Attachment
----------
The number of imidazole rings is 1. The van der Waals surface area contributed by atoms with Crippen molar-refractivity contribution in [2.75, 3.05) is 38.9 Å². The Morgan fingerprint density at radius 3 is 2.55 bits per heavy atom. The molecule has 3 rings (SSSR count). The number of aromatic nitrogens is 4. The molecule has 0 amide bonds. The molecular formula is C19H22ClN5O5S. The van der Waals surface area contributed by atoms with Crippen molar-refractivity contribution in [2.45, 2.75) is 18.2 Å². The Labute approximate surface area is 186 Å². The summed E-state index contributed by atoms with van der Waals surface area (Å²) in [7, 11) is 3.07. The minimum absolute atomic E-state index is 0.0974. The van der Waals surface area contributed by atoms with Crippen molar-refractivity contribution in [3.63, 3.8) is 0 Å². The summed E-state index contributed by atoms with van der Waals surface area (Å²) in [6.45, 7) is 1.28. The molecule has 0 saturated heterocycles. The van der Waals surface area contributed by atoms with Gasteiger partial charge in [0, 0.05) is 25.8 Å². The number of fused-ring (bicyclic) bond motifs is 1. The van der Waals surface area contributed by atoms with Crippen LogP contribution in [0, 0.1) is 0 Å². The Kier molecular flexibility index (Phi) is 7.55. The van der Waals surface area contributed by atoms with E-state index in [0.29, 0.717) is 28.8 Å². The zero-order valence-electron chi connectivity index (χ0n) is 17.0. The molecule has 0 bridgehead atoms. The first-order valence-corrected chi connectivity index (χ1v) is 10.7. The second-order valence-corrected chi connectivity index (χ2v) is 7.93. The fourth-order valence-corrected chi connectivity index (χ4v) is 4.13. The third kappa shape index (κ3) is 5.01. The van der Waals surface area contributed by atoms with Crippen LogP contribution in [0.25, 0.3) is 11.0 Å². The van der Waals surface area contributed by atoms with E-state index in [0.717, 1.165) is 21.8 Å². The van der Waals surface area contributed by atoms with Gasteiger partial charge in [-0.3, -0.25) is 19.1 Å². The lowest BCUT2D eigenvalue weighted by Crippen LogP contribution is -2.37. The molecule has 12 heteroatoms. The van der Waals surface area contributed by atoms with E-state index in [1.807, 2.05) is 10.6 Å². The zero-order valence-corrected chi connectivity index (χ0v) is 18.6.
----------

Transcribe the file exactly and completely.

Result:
The number of imidazole rings is 1. The van der Waals surface area contributed by atoms with Crippen molar-refractivity contribution in [2.75, 3.05) is 38.9 Å². The Morgan fingerprint density at radius 3 is 2.55 bits per heavy atom. The molecule has 3 rings (SSSR count). The number of aromatic nitrogens is 4. The molecule has 0 amide bonds. The molecular formula is C19H22ClN5O5S. The van der Waals surface area contributed by atoms with Crippen molar-refractivity contribution in [2.45, 2.75) is 18.2 Å². The Labute approximate surface area is 186 Å². The summed E-state index contributed by atoms with van der Waals surface area (Å²) in [7, 11) is 3.07. The minimum absolute atomic E-state index is 0.0974. The van der Waals surface area contributed by atoms with Crippen molar-refractivity contribution in [3.63, 3.8) is 0 Å². The summed E-state index contributed by atoms with van der Waals surface area (Å²) in [6.45, 7) is 1.28. The molecule has 0 saturated heterocycles. The van der Waals surface area contributed by atoms with Gasteiger partial charge in [0, 0.05) is 25.8 Å². The number of fused-ring (bicyclic) bond motifs is 1. The van der Waals surface area contributed by atoms with Crippen LogP contribution in [0, 0.1) is 0 Å². The Kier molecular flexibility index (Phi) is 7.55. The van der Waals surface area contributed by atoms with E-state index in [0.29, 0.717) is 28.8 Å². The zero-order valence-electron chi connectivity index (χ0n) is 17.0. The molecule has 0 bridgehead atoms. The first-order valence-corrected chi connectivity index (χ1v) is 10.7. The second-order valence-corrected chi connectivity index (χ2v) is 7.93. The fourth-order valence-corrected chi connectivity index (χ4v) is 4.13. The third kappa shape index (κ3) is 5.01. The van der Waals surface area contributed by atoms with Crippen LogP contribution in [0.25, 0.3) is 11.0 Å². The van der Waals surface area contributed by atoms with E-state index in [0.717, 1.165) is 21.8 Å². The van der Waals surface area contributed by atoms with Gasteiger partial charge in [-0.3, -0.25) is 19.1 Å². The lowest BCUT2D eigenvalue weighted by Crippen LogP contribution is -2.37. The molecule has 12 heteroatoms. The van der Waals surface area contributed by atoms with E-state index in [1.807, 2.05) is 10.6 Å². The zero-order valence-corrected chi connectivity index (χ0v) is 18.6.